Lastly, while studying full time I worked part-time for a pro-bono community initiative at the Disability Law Service (DLS). Working with a team of solicitors and paralegals I was able to attain practical hands-on experience within the legal profession.  I learnt about various U.K. statutes and case law pertaining to community care and health law. I was responsible for conducting phone interviews with potential clients, responding to inquiries about community care and employment law. Moreover, I created fact sheets pertaining to legal issues faced by people with disabilities. Thanks to this opportunity I was able to develop my management and leadership skills such as delegation, mediation and teamwork skills.

What advice or tips would you give to anyone who wants to study the GE LLB in the UK?

My advice to future students interested in the GE LLB is to not hold back and apply! This international opportunity will definitely open doors, providing one with unique experiences and networking possibilities.

The three pieces of advice I would offer to any student planning on embarking on the journey of applying to the Graduate Entry LLB to pursue a career in law is:

1) Healthy work-life balance! First year of law school can be overwhelming, with the amount of case law, articles and textbook reading. One piece of important advice I can offer is taking mental breaks. Stay energized, go to the gym, or if you are like me go, for a jog down the Thames River!  It is crucial to have a social life coupled with a good study ethic. The key to success is organization and time management!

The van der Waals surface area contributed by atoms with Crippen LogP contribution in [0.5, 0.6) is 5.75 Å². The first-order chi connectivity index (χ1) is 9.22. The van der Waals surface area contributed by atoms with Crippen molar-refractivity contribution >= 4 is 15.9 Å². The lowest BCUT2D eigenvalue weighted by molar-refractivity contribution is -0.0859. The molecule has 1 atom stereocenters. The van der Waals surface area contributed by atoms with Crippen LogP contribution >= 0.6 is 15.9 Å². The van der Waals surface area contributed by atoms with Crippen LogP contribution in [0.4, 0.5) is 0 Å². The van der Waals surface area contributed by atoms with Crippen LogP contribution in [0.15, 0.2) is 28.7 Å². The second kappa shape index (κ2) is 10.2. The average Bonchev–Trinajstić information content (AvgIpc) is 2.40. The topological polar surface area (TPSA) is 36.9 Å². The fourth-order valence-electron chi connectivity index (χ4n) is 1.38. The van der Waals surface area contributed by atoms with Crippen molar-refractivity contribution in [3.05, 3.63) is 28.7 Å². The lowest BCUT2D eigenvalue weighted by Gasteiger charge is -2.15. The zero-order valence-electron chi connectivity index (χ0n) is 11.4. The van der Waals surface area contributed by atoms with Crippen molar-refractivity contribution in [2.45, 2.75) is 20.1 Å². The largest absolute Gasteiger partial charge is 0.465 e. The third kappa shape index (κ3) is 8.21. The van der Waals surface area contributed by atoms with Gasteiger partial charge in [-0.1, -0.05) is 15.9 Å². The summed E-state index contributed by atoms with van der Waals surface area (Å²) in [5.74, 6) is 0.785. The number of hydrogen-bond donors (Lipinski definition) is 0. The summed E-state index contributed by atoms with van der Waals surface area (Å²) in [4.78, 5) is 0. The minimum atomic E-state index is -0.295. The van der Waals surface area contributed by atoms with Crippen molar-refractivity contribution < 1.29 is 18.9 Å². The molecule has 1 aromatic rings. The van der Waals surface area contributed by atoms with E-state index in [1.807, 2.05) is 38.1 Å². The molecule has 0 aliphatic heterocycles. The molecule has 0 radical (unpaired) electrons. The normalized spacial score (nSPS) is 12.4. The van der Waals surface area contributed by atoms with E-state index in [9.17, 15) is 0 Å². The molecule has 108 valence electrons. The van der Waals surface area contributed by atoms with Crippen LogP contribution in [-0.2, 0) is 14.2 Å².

2) Do not be afraid to ask for help! You have a wide range of resources available to you at City from mentoring schemes, library services and Career Centre advice drop-ins. Take advantage of the services offered! Book resume and cover letter appointments. I would highly recommend completing Westlaw Certifications through Thomson Reuters offered at the law library.  Also, if you have exam and summative questions book appointments to see your personal tutors and/or lecturers. Having a good mentor always makes the transition easier and a support study group, which is what got me through law school.

3) Get involved in sports, pro-bono volunteering, and student societies! The best piece of advice I can give to any law student is to try to attain some legal experience within the field you are passionate about whether it is Human Rights Law, Intellectual Property, or Medial Law! Moreover, joining societies or clubs is the best way to learn new skills or enhance your knowledge of current legal issues. Networking is also a critical element and necessary if you plan to become successful in the legal industry!  I would highly recommend completing the Pro-Bono Training Certification and participating in one of the placements such as DLS, Appropriate Adult Service, National Domestic Service Helpline or Shelter Association.

I strongly believe that law is a central facet of the functioning of society and now thanks to City Law School I can join the legal profession and I am equipped with the appropriate soft and hard skills of a legal education!

What are you doing now?

More recently, I have worked as a government staffer in the Ontario Legislative Assembly where I had the opportunity to see the intricacies of how politics and the law intertwine. During my time in law school I conducted research in medical law with Dr. Sabrina Germain to help publish “Justice and Profit in Health Care Law, A Comparative Analysis of the United States and United Kingdom.” Additionally, I completed a medical law module that concluded with a research paper on Clinical Research in Developing Countries.